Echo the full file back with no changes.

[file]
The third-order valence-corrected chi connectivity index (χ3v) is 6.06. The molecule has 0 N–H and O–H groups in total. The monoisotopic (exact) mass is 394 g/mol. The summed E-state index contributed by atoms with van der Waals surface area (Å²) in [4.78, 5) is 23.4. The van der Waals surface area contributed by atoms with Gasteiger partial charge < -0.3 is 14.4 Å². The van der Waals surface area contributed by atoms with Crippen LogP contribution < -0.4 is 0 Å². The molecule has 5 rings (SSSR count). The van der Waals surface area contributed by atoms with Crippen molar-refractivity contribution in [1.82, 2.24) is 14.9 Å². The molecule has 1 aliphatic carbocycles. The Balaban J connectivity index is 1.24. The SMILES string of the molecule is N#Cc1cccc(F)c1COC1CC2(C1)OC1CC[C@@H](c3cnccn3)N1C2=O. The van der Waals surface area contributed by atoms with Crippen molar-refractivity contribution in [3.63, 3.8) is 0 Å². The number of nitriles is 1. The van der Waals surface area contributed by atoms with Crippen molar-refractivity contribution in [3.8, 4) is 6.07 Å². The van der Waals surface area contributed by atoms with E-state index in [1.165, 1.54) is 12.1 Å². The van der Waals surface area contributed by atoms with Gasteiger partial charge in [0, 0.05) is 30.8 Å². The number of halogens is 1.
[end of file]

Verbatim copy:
The third-order valence-corrected chi connectivity index (χ3v) is 6.06. The molecule has 0 N–H and O–H groups in total. The monoisotopic (exact) mass is 394 g/mol. The summed E-state index contributed by atoms with van der Waals surface area (Å²) in [4.78, 5) is 23.4. The van der Waals surface area contributed by atoms with Gasteiger partial charge < -0.3 is 14.4 Å². The van der Waals surface area contributed by atoms with Crippen LogP contribution < -0.4 is 0 Å². The molecule has 5 rings (SSSR count). The van der Waals surface area contributed by atoms with Crippen molar-refractivity contribution in [1.82, 2.24) is 14.9 Å². The molecule has 1 aliphatic carbocycles. The Balaban J connectivity index is 1.24. The SMILES string of the molecule is N#Cc1cccc(F)c1COC1CC2(C1)OC1CC[C@@H](c3cnccn3)N1C2=O. The van der Waals surface area contributed by atoms with Crippen molar-refractivity contribution in [3.63, 3.8) is 0 Å². The number of nitriles is 1. The van der Waals surface area contributed by atoms with Crippen molar-refractivity contribution in [3.8, 4) is 6.07 Å². The van der Waals surface area contributed by atoms with E-state index in [1.165, 1.54) is 12.1 Å². The van der Waals surface area contributed by atoms with Gasteiger partial charge in [0, 0.05) is 30.8 Å². The number of halogens is 1.